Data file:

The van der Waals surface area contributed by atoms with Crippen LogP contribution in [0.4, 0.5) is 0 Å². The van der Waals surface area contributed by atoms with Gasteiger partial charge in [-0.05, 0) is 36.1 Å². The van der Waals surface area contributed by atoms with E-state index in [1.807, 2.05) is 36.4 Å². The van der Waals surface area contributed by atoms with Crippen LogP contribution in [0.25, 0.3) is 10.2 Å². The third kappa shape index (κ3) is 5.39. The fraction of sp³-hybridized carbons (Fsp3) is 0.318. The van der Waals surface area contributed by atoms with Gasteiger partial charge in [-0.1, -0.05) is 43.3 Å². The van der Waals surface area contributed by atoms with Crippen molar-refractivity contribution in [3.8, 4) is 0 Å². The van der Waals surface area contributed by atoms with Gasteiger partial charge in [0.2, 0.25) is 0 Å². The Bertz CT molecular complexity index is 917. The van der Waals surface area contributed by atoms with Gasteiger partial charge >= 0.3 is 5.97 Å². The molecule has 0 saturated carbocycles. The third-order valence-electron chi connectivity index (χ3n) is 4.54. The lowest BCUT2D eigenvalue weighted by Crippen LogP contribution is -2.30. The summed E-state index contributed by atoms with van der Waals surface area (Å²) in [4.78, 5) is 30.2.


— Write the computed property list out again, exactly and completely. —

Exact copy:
The van der Waals surface area contributed by atoms with Crippen LogP contribution in [0.4, 0.5) is 0 Å². The van der Waals surface area contributed by atoms with Gasteiger partial charge in [-0.05, 0) is 36.1 Å². The van der Waals surface area contributed by atoms with E-state index in [1.807, 2.05) is 36.4 Å². The van der Waals surface area contributed by atoms with Crippen LogP contribution in [0.25, 0.3) is 10.2 Å². The third kappa shape index (κ3) is 5.39. The fraction of sp³-hybridized carbons (Fsp3) is 0.318. The van der Waals surface area contributed by atoms with Gasteiger partial charge in [-0.1, -0.05) is 43.3 Å². The van der Waals surface area contributed by atoms with Crippen molar-refractivity contribution in [3.8, 4) is 0 Å². The van der Waals surface area contributed by atoms with Gasteiger partial charge in [0.2, 0.25) is 0 Å². The Bertz CT molecular complexity index is 917. The van der Waals surface area contributed by atoms with Gasteiger partial charge >= 0.3 is 5.97 Å². The molecule has 0 saturated carbocycles. The third-order valence-electron chi connectivity index (χ3n) is 4.54. The lowest BCUT2D eigenvalue weighted by Crippen LogP contribution is -2.30. The summed E-state index contributed by atoms with van der Waals surface area (Å²) in [4.78, 5) is 30.2.